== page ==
Actually, since ISON reached only marginal naked eye visibility during the time before perihelion, it is very unlikely the ancients would even have noticed it. 100 years ago, it would have been observed and the orbit calculated, so it would have been realized that it did not survive perihelion. Of course, without spacecraft, the show that briefly occurred and then was snuffed out would have been missed. For myself, ISON was a comet of frustration- first attempt to look was just BEFORE the big surge of November 14, so I missed it in binoculars. Second attempt was just as the surge was dying down, so although I found it easily enough near Spica, it was little more than a small fuzz ball with a trace of tail in the dawn sky. It joins Comets Kohoutek, Austin, Wilson, and PanSTARRS (maybe others I’m not thinking of) as comets predicted to be great that were a disappointment during my time as a stargazer. Only West, Hale-Bopp, and Hyakutake "made the grade" out of about 50 comets seen by this northern stargazer. Better luck next time.

  7. Mike Moore

    Thanks, Rich! I’m glad I wasn’t the only one who remembers all the hype surrounding Comet Austin. I can’t remember if I actually saw it or not.

    I think that whenever a pristine comet is discovered, let’s just assume we have *no idea* what it’s going to do, and low-ball all the estimates. If it outperforms, then Yatzee! Everyone’s happy.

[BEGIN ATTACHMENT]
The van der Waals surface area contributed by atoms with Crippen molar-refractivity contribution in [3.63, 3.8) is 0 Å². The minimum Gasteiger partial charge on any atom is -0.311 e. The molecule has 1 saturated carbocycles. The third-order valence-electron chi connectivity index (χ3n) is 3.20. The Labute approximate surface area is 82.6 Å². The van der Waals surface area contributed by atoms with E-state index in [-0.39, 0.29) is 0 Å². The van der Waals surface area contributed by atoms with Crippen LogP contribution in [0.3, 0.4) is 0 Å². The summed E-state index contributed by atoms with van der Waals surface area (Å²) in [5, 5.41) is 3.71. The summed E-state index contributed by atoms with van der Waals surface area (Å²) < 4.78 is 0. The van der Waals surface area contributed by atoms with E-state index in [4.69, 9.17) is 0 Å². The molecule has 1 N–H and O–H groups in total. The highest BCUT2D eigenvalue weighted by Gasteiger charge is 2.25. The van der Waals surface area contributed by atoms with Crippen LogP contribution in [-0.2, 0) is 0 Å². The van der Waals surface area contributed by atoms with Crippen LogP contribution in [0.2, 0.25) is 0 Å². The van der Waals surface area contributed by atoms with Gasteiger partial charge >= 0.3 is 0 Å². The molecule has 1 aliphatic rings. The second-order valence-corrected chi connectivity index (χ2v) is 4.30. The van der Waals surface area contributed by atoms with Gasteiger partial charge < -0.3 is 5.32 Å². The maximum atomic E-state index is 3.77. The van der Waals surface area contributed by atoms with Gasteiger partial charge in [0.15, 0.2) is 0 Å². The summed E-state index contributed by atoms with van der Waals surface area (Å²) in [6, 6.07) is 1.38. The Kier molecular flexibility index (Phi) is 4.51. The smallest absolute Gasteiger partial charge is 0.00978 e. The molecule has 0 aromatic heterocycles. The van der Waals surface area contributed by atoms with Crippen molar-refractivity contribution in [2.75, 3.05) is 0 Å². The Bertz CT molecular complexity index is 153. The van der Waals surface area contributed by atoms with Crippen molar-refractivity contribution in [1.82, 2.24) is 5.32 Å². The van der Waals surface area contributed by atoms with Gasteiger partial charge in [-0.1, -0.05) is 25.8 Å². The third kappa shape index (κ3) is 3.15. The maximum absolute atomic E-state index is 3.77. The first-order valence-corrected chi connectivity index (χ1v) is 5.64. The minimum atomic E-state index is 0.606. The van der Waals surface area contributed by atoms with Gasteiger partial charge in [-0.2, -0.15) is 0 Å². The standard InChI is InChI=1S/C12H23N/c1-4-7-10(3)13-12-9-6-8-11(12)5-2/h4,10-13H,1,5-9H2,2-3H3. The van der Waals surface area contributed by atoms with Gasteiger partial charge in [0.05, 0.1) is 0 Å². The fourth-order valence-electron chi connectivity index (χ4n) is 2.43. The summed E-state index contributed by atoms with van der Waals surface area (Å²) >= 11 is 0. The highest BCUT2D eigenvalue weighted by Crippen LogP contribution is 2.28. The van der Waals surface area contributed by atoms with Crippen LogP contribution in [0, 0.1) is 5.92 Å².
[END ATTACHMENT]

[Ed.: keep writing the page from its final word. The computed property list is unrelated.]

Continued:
8. Anthony Barreiro

    Thanks Alan and everybody at Sky and Telescope for your thorough, timely, and sober reporting on Comet Nevski-Novichonok (aka "ISON") since its discovery and continuing through its fitful demise. It has been a fascinating ride, and I’m looking forward to reading what scientists discover from ISON. I’m glad I was able to see ISON through binoculars three times before perihelion, thanks to the accurate charts on skyandtelescope.com. I do feel sorry for folks who were convinced to buy their first telescope or decent pair of binoculars to observe ISON, and I hope they will find other things to look at — perhaps Comet Lovejoy C/2013 R1, which is truly lovely, and a joy to behold.

  9. Joe S.

    SOHO is a joint ESA/NASA project. It was built in Europe, launched by NASA on an Atlas II, and day-to-day operations is done at Goddard Space Flight Center in Maryland. It now is in the 18th year of a 2 year mission. Great engineering! Many S&T readers probably already know this, but the flickering pixels in the SOHO images are due to particles (mostly protons, i think) impacting the camera detector from the solar wind.

  10. Jim-BaughmanJim Baughman

    Thanks S&T for the excellent, extended coverage of this mercurial celestial visitor. Even the fact that ISON was apparently eaten by the ferocious "climate" next to the Sun, it still made for a fascinating story.

  11. Jim-BaughmanJim Baughman

    No chance of a meteor stream coming from the demise of ISON. Its orbital track was highly inclined to the ecliptic, and did not come anywhere near earth’s habitual path around the Sun.